Fulcher of Chartres:
The Latins in the East (Chronicle, Bk III)
Consider, I pray, and reflect bow in our time God has transferred
the West into the East, For we who were Occidentals now have been
made Orientals. He who was a Roman or a Frank is now a Galilaean,
or an inhabitant of Palestine. One who was a citizen of Rheims
or of Chartres now has been made a citizen of Tyre or of Antioch.
We have already forgotten the places of our birth; already they
have become unknown to many of us, or, at least, are unmentioned.
Some already possess here homes and servants which they have received
through inheritance. Some have taken wives not merely of their
own people, but Syrians, or Armenians, or even Saracens who have
received the grace of baptism. Some have with them father-in-law,
or daughter-in-law, or son-in-law, or stepson, or step-father.
There are here, too, grandchildren and great-grandchildren. One
cultivates vines, another the fields. The one and the other use
mutually the speech and the idioms of the different languages.
Different languages, now made common, become known to both races,
and faith unites those whose forefathers were strangers. As it
is written, "The lion and the ox shall eat straw together."
Those who were strangers are now natives; and he who was a sojourner
now has become a resident, Our parents and relatives from day
to day come to join us, abandoning, even though reluctantly, all
that they possess. For those who were poor there, here God makes
rich. Those who had few coins, here possess countless besants;
and those who had not had a villa, here, by the gift of God, already
possess a city. Therefore why should one who has found the East
so favorable return to the West? God does not wish those to suffer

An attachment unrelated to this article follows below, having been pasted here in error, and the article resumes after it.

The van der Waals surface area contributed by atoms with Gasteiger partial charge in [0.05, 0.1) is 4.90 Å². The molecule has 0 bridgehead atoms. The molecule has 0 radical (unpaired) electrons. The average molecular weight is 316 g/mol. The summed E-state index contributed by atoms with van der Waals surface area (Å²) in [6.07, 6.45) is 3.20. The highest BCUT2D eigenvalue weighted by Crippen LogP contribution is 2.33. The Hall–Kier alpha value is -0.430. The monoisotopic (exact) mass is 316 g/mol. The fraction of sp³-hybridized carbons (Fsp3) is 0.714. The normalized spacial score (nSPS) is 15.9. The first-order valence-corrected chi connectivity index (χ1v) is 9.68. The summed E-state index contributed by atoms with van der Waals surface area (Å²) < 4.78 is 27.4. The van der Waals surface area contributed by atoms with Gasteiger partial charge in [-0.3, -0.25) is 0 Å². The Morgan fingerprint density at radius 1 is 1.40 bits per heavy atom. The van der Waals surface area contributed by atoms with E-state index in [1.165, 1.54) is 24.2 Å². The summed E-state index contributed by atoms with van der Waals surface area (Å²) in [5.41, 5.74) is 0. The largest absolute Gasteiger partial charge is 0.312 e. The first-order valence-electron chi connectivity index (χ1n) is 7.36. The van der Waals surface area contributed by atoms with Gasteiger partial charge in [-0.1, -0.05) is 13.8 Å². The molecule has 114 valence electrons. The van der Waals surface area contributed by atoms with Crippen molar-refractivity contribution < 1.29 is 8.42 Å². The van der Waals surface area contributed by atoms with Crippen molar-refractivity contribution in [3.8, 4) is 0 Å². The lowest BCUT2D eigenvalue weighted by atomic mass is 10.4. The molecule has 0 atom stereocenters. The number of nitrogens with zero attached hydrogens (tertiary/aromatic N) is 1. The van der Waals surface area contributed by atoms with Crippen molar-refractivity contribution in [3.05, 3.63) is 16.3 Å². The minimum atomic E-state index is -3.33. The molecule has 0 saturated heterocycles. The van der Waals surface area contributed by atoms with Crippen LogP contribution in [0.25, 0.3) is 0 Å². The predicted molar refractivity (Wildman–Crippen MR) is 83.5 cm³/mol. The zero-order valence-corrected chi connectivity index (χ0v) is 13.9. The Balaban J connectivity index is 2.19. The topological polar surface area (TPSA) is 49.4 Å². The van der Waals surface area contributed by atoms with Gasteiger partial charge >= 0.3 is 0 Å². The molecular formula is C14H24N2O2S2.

want who, carrying their crosses, have vowed to follow Him, nay
even unto the end. You see, therefore, that this is a great miracle,
and one which must greatly astonish the whole world. Who has ever
heard anything like it? Therefore, God wishes to enrich us all
and to draw us to Himself as His most dear friends. And because
He wishes it, we also freely desire the same; and what is pleasing
to Him we do with a loving and submissive heart, that with Him
we may reign happily throughout eternity.
August. C. Krey, The First Crusade: The Accounts of Eyewitnesses
and Participants, (Princeton: 1921), 280-81
This text is part of the Internet Medieval Source Book.
The Sourcebook is a collection of public domain and copy-permitted
texts related to medieval and Byzantine history.
Unless otherwise indicated the specific electronic form of the
document is copyright. Permission is granted for electronic copying,
distribution in print form for educational purposes and personal
use. If you do reduplicate the document, indicate the source.
No permission is granted for commercial use.
© Paul Halsall December 1997